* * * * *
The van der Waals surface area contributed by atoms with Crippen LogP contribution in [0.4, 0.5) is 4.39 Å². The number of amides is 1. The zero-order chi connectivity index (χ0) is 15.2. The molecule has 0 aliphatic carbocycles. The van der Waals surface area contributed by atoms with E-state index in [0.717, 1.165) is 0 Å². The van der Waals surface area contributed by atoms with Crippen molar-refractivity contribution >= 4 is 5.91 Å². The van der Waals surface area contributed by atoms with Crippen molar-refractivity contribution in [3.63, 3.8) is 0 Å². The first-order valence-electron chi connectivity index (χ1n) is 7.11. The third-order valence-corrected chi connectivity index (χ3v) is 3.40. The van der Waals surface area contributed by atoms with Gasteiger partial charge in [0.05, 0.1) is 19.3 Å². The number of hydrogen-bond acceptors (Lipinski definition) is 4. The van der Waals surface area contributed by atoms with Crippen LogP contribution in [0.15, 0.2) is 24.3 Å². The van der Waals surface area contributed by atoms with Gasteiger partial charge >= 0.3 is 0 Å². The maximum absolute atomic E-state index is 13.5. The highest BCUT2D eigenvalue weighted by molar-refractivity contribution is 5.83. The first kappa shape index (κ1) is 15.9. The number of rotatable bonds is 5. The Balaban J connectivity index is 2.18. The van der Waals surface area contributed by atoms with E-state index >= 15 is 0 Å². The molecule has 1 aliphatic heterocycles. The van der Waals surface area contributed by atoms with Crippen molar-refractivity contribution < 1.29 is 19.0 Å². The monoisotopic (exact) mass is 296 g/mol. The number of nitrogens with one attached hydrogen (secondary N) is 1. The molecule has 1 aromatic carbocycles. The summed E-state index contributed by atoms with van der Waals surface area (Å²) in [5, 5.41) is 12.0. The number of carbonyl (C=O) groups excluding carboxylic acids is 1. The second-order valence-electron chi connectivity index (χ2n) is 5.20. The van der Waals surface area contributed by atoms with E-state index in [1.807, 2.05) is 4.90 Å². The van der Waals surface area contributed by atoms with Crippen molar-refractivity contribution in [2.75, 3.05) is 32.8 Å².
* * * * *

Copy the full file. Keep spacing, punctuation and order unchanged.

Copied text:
The van der Waals surface area contributed by atoms with Crippen LogP contribution in [0.4, 0.5) is 4.39 Å². The number of amides is 1. The zero-order chi connectivity index (χ0) is 15.2. The molecule has 0 aliphatic carbocycles. The van der Waals surface area contributed by atoms with E-state index in [0.717, 1.165) is 0 Å². The van der Waals surface area contributed by atoms with Crippen molar-refractivity contribution >= 4 is 5.91 Å². The van der Waals surface area contributed by atoms with Crippen molar-refractivity contribution in [3.63, 3.8) is 0 Å². The first-order valence-electron chi connectivity index (χ1n) is 7.11. The third-order valence-corrected chi connectivity index (χ3v) is 3.40. The van der Waals surface area contributed by atoms with Gasteiger partial charge in [0.05, 0.1) is 19.3 Å². The number of hydrogen-bond acceptors (Lipinski definition) is 4. The van der Waals surface area contributed by atoms with Crippen LogP contribution in [0.15, 0.2) is 24.3 Å². The van der Waals surface area contributed by atoms with Gasteiger partial charge >= 0.3 is 0 Å². The maximum absolute atomic E-state index is 13.5. The highest BCUT2D eigenvalue weighted by molar-refractivity contribution is 5.83. The first kappa shape index (κ1) is 15.9. The number of rotatable bonds is 5. The Balaban J connectivity index is 2.18. The van der Waals surface area contributed by atoms with E-state index >= 15 is 0 Å². The molecule has 1 aliphatic heterocycles. The van der Waals surface area contributed by atoms with Crippen molar-refractivity contribution < 1.29 is 19.0 Å². The monoisotopic (exact) mass is 296 g/mol. The number of nitrogens with one attached hydrogen (secondary N) is 1. The molecule has 1 aromatic carbocycles. The summed E-state index contributed by atoms with van der Waals surface area (Å²) in [5, 5.41) is 12.0. The number of carbonyl (C=O) groups excluding carboxylic acids is 1. The second-order valence-electron chi connectivity index (χ2n) is 5.20. The van der Waals surface area contributed by atoms with E-state index in [1.807, 2.05) is 4.90 Å². The van der Waals surface area contributed by atoms with Crippen molar-refractivity contribution in [2.75, 3.05) is 32.8 Å².